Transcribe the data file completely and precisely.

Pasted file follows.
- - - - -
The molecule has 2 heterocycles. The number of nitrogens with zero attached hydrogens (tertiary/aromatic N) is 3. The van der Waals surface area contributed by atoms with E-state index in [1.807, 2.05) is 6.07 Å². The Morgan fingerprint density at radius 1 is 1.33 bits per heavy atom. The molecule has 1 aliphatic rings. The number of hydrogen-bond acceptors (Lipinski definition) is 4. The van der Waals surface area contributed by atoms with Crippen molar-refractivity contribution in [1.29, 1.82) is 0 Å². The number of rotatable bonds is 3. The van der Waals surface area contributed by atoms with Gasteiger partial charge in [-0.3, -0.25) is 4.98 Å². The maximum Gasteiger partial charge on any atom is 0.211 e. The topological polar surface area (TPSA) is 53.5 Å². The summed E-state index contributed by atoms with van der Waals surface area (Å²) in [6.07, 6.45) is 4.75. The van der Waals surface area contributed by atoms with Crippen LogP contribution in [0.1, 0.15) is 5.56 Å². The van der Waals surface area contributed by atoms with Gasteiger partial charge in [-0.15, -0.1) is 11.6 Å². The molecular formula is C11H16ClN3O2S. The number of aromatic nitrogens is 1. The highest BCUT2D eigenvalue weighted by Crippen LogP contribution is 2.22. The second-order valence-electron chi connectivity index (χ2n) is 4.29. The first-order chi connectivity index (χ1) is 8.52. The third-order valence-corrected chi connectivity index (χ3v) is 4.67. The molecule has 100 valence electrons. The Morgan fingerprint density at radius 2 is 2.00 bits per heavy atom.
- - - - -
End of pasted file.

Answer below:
The molecule has 2 heterocycles. The number of nitrogens with zero attached hydrogens (tertiary/aromatic N) is 3. The van der Waals surface area contributed by atoms with E-state index in [1.807, 2.05) is 6.07 Å². The Morgan fingerprint density at radius 1 is 1.33 bits per heavy atom. The molecule has 1 aliphatic rings. The number of hydrogen-bond acceptors (Lipinski definition) is 4. The van der Waals surface area contributed by atoms with Crippen molar-refractivity contribution in [1.29, 1.82) is 0 Å². The number of rotatable bonds is 3. The van der Waals surface area contributed by atoms with Gasteiger partial charge in [-0.3, -0.25) is 4.98 Å². The maximum Gasteiger partial charge on any atom is 0.211 e. The topological polar surface area (TPSA) is 53.5 Å². The summed E-state index contributed by atoms with van der Waals surface area (Å²) in [6.07, 6.45) is 4.75. The van der Waals surface area contributed by atoms with Crippen LogP contribution in [0.1, 0.15) is 5.56 Å². The van der Waals surface area contributed by atoms with Gasteiger partial charge in [-0.15, -0.1) is 11.6 Å². The molecular formula is C11H16ClN3O2S. The number of aromatic nitrogens is 1. The highest BCUT2D eigenvalue weighted by Crippen LogP contribution is 2.22. The second-order valence-electron chi connectivity index (χ2n) is 4.29. The first-order chi connectivity index (χ1) is 8.52. The third-order valence-corrected chi connectivity index (χ3v) is 4.67. The molecule has 100 valence electrons. The Morgan fingerprint density at radius 2 is 2.00 bits per heavy atom.